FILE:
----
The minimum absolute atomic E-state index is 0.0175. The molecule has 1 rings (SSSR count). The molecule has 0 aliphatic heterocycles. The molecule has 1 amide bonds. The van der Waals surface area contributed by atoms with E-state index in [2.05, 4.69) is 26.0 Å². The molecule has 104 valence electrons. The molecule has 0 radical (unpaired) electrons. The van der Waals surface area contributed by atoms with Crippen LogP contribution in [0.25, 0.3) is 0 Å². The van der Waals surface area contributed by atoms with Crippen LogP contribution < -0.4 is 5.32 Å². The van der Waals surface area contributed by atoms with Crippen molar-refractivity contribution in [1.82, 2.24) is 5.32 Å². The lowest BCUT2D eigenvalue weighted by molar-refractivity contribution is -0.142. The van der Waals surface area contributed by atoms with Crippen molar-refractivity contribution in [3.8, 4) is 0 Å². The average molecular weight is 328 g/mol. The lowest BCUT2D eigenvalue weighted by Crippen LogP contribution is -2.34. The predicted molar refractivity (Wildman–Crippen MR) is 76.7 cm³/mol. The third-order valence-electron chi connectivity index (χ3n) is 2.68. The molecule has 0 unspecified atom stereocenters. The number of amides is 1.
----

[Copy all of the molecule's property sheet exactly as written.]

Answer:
The minimum absolute atomic E-state index is 0.0175. The molecule has 1 rings (SSSR count). The molecule has 0 aliphatic heterocycles. The molecule has 1 amide bonds. The van der Waals surface area contributed by atoms with E-state index in [2.05, 4.69) is 26.0 Å². The molecule has 104 valence electrons. The molecule has 0 radical (unpaired) electrons. The van der Waals surface area contributed by atoms with Crippen LogP contribution in [0.25, 0.3) is 0 Å². The van der Waals surface area contributed by atoms with Crippen LogP contribution < -0.4 is 5.32 Å². The van der Waals surface area contributed by atoms with Crippen molar-refractivity contribution in [1.82, 2.24) is 5.32 Å². The lowest BCUT2D eigenvalue weighted by molar-refractivity contribution is -0.142. The van der Waals surface area contributed by atoms with Crippen molar-refractivity contribution in [3.8, 4) is 0 Å². The average molecular weight is 328 g/mol. The lowest BCUT2D eigenvalue weighted by Crippen LogP contribution is -2.34. The predicted molar refractivity (Wildman–Crippen MR) is 76.7 cm³/mol. The third-order valence-electron chi connectivity index (χ3n) is 2.68. The molecule has 0 unspecified atom stereocenters. The number of amides is 1.